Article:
Participant spotlight: Amanda Gilchrist
The Gilchrist family loves to read. When Emmie (pictured bottom right) was first diagnosed with T1D at age 4, Amanda asked her school librarian for all the books that had characters with T1D. There weren’t a lot. Now, when Amanda and Emmie meet authors (in person or online), they ask them to put characters with T1D into their next stories. Amanda says, “Whenever a new book by the author comes out, we always look to see if someone with T1D made it into the story.”
This second-grade teacher had a lot to learn about type 1 diabetes; now she’s advancing research and helping others do the same
Amanda Gilchrist got a crash course in type 1 diabetes (T1D) when her young daughter was diagnosed with the disease in 2020. But her diabetes education didn’t stop there. A year later, she learned that she, too, has T1D.
The good news is that both Amanda and her daughter Emmie, who is now six, have learned to manage their diabetes while helping others.
Amanda’s introduction to T1D came when Emmie woke up with blue lips. They took her to the local ER, where they were shocked to learn Emmie’s blood sugar was over 500. She was taken by ambulance to Boston Children’s Hospital. There was no known history of T1D in their family.
To learn more about the disease, Amanda took 12 weeks off from her teaching job. “I dove into everything type 1 that I could find and joined every JDRF Zoom call possible,” she said.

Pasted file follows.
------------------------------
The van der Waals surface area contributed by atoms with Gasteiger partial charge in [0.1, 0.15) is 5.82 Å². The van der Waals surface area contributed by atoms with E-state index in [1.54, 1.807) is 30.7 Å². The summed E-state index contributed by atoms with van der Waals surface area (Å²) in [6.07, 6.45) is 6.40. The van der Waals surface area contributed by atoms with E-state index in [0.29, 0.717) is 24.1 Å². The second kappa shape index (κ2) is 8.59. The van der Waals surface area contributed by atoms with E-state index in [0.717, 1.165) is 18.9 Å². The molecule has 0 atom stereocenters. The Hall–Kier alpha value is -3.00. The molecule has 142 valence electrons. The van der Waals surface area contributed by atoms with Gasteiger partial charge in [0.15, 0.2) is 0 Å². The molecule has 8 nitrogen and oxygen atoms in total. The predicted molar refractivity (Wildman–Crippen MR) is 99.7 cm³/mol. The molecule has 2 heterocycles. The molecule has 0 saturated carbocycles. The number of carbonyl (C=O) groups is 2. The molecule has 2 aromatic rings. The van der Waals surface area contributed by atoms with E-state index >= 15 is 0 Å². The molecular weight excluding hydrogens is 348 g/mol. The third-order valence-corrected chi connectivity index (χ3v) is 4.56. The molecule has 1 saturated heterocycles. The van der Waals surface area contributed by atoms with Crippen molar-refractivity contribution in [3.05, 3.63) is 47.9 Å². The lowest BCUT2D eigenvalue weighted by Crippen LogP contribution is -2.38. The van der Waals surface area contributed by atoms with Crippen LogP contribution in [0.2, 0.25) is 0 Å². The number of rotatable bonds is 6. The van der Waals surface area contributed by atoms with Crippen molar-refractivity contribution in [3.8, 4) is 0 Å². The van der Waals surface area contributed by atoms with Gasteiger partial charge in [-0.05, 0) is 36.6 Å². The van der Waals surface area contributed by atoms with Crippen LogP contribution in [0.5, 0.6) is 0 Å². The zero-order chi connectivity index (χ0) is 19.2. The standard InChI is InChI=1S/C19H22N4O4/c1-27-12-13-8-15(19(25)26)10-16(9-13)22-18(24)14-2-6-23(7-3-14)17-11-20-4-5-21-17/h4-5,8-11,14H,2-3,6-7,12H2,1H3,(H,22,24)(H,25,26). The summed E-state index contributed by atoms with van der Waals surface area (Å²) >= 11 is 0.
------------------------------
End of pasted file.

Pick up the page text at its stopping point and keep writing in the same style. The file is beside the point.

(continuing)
During one JDRF call, she learned about the pressing need for people to participate in in T1D research. “A lot of studies don't get completed because they don't have enough participants,” she said. “I thought that was just wild, given how many people are out there with T1D and how we want to move research forward.”
Amanda searched for studies on clinicaltrials.gov, a database maintained by the National Library of Medicine at the National Institutes of Health. Emmie joined several research studies, including one that tested continuous glucose monitors (CGMs) and one that tested a tandem algorithm pump.
Amanda also attended JDRF’s TypeOneNation Virtual Summit. That’s where she learned about TrialNet screening for relatives of people with T1D, who are 15 times more likely to develop T1D than the general population. Both she and her husband were negative for diabetes-related autoantibodies. Their son was only 1 1/2 at the time, and too young to be tested. He was screened as soon as he was eligible.
In 2021, Amanda asked her doctor to test her A1C as part of a routine medical exam. This test would show her average blood sugar level over the past 2-3 months. Amanda’s score was 5.7 percent, which was at the low end of the range for prediabetes. But at age 36, and with no other risk factors for type 2 diabetes — and given Emmie’s recent diagnosis — her test result concerned her.
Amanda’s husband suggested that she use their daughter’s old CGM transmitter to check her blood sugar levels. When the CGM showed irregular blood sugar levels that spiked after meals, she tried to find an endocrinologist. When no one had an opening, she shared the results with Emmie’s pediatric endocrinologist. He referred her to a colleague who ordered an autoantibody test. It came back positive for one autoantibody, which combined with her blood glucose levels, led to a T1D diagnosis.
Amanda started looking for a clinical trial for herself and remembered hearing that TrialNet offers studies for people newly diagnosed. She contacted Joslin Diabetes Center in Boston, her closest TrialNet clinical center. That’s where she found out about the TOPPLE study.
TOPPLE (Tolerance Using Plasmid in People with T1D) is a Phase 1 study that is testing the safety and dosing of a new plasmid therapy. A plasmid is a relatively new way to carry treatment directly into cells where it can communicate with the immune system.